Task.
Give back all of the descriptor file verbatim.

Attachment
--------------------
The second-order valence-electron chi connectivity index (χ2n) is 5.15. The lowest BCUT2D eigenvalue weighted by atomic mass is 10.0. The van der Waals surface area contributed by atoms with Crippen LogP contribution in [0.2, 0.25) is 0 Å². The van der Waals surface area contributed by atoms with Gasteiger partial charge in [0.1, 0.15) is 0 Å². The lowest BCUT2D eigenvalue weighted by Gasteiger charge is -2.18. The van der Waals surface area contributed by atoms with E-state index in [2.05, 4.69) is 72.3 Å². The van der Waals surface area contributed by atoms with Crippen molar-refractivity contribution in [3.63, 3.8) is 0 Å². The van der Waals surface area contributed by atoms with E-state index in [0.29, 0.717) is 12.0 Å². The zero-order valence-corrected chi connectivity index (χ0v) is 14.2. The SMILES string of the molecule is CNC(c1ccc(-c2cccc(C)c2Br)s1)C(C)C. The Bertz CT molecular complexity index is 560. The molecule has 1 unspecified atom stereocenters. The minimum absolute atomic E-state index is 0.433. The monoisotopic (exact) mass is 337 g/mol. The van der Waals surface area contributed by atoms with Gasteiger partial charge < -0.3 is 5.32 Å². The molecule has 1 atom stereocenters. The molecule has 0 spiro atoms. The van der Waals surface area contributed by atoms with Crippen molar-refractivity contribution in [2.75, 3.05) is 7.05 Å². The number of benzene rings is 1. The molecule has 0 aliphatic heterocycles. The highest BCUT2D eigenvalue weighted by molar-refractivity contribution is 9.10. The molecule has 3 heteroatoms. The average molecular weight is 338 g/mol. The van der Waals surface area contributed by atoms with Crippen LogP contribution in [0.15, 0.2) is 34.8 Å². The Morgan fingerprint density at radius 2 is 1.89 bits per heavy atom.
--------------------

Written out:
The second-order valence-electron chi connectivity index (χ2n) is 5.15. The lowest BCUT2D eigenvalue weighted by atomic mass is 10.0. The van der Waals surface area contributed by atoms with Crippen LogP contribution in [0.2, 0.25) is 0 Å². The van der Waals surface area contributed by atoms with Gasteiger partial charge in [0.1, 0.15) is 0 Å². The lowest BCUT2D eigenvalue weighted by Gasteiger charge is -2.18. The van der Waals surface area contributed by atoms with E-state index in [2.05, 4.69) is 72.3 Å². The van der Waals surface area contributed by atoms with Crippen molar-refractivity contribution in [3.63, 3.8) is 0 Å². The van der Waals surface area contributed by atoms with E-state index in [0.29, 0.717) is 12.0 Å². The zero-order valence-corrected chi connectivity index (χ0v) is 14.2. The SMILES string of the molecule is CNC(c1ccc(-c2cccc(C)c2Br)s1)C(C)C. The Bertz CT molecular complexity index is 560. The molecule has 1 unspecified atom stereocenters. The minimum absolute atomic E-state index is 0.433. The monoisotopic (exact) mass is 337 g/mol. The van der Waals surface area contributed by atoms with Gasteiger partial charge < -0.3 is 5.32 Å². The molecule has 1 atom stereocenters. The molecule has 0 spiro atoms. The van der Waals surface area contributed by atoms with Crippen molar-refractivity contribution in [2.75, 3.05) is 7.05 Å². The number of benzene rings is 1. The molecule has 0 aliphatic heterocycles. The highest BCUT2D eigenvalue weighted by molar-refractivity contribution is 9.10. The molecule has 3 heteroatoms. The average molecular weight is 338 g/mol. The van der Waals surface area contributed by atoms with Crippen LogP contribution in [0.15, 0.2) is 34.8 Å². The Morgan fingerprint density at radius 2 is 1.89 bits per heavy atom.